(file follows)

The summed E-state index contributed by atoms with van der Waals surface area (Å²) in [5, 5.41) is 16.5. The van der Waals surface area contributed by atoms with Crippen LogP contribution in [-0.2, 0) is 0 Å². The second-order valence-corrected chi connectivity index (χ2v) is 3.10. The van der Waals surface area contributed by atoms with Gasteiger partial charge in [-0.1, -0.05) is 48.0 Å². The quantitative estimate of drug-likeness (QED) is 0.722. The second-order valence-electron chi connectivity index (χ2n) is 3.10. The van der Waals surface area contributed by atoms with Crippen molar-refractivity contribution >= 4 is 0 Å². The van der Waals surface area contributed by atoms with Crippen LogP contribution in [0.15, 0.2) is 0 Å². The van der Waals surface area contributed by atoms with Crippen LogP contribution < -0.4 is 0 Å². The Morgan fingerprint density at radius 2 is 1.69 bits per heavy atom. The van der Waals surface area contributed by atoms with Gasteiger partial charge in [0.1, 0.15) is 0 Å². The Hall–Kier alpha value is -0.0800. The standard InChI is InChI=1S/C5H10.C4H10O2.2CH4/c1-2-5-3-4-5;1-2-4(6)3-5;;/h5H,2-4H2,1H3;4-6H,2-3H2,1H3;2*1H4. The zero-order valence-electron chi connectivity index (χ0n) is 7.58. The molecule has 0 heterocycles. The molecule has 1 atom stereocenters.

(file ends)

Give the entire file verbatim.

The summed E-state index contributed by atoms with van der Waals surface area (Å²) in [5, 5.41) is 16.5. The van der Waals surface area contributed by atoms with Crippen LogP contribution in [-0.2, 0) is 0 Å². The second-order valence-corrected chi connectivity index (χ2v) is 3.10. The van der Waals surface area contributed by atoms with Gasteiger partial charge in [-0.1, -0.05) is 48.0 Å². The quantitative estimate of drug-likeness (QED) is 0.722. The second-order valence-electron chi connectivity index (χ2n) is 3.10. The van der Waals surface area contributed by atoms with Crippen molar-refractivity contribution >= 4 is 0 Å². The van der Waals surface area contributed by atoms with Crippen LogP contribution in [0.15, 0.2) is 0 Å². The van der Waals surface area contributed by atoms with Crippen LogP contribution < -0.4 is 0 Å². The Morgan fingerprint density at radius 2 is 1.69 bits per heavy atom. The van der Waals surface area contributed by atoms with Gasteiger partial charge in [0.1, 0.15) is 0 Å². The Hall–Kier alpha value is -0.0800. The standard InChI is InChI=1S/C5H10.C4H10O2.2CH4/c1-2-5-3-4-5;1-2-4(6)3-5;;/h5H,2-4H2,1H3;4-6H,2-3H2,1H3;2*1H4. The zero-order valence-electron chi connectivity index (χ0n) is 7.58. The molecule has 0 heterocycles. The molecule has 1 atom stereocenters.